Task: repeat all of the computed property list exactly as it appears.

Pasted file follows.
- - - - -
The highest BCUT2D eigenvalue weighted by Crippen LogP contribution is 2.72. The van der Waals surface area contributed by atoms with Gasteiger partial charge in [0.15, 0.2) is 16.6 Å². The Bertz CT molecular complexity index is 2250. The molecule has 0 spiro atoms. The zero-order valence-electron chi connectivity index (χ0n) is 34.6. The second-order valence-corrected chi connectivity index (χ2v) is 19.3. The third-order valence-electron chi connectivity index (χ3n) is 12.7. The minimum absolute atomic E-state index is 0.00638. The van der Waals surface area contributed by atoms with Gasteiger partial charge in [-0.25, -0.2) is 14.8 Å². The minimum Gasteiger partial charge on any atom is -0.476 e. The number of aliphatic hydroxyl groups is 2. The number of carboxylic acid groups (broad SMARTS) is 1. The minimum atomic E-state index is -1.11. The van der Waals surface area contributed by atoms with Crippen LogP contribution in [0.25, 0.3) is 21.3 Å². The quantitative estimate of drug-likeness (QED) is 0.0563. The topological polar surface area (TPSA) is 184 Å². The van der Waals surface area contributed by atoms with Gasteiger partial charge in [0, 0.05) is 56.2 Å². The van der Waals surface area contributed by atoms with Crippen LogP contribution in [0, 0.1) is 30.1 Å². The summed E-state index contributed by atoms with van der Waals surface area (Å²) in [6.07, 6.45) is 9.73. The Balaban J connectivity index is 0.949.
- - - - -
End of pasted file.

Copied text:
The highest BCUT2D eigenvalue weighted by Crippen LogP contribution is 2.72. The van der Waals surface area contributed by atoms with Gasteiger partial charge in [0.15, 0.2) is 16.6 Å². The Bertz CT molecular complexity index is 2250. The molecule has 0 spiro atoms. The zero-order valence-electron chi connectivity index (χ0n) is 34.6. The second-order valence-corrected chi connectivity index (χ2v) is 19.3. The third-order valence-electron chi connectivity index (χ3n) is 12.7. The minimum absolute atomic E-state index is 0.00638. The van der Waals surface area contributed by atoms with Gasteiger partial charge in [-0.25, -0.2) is 14.8 Å². The minimum Gasteiger partial charge on any atom is -0.476 e. The number of aliphatic hydroxyl groups is 2. The number of carboxylic acid groups (broad SMARTS) is 1. The minimum atomic E-state index is -1.11. The van der Waals surface area contributed by atoms with Crippen LogP contribution in [0.25, 0.3) is 21.3 Å². The quantitative estimate of drug-likeness (QED) is 0.0563. The topological polar surface area (TPSA) is 184 Å². The van der Waals surface area contributed by atoms with Gasteiger partial charge in [0, 0.05) is 56.2 Å². The van der Waals surface area contributed by atoms with Crippen LogP contribution in [0, 0.1) is 30.1 Å². The summed E-state index contributed by atoms with van der Waals surface area (Å²) in [6.07, 6.45) is 9.73. The Balaban J connectivity index is 0.949.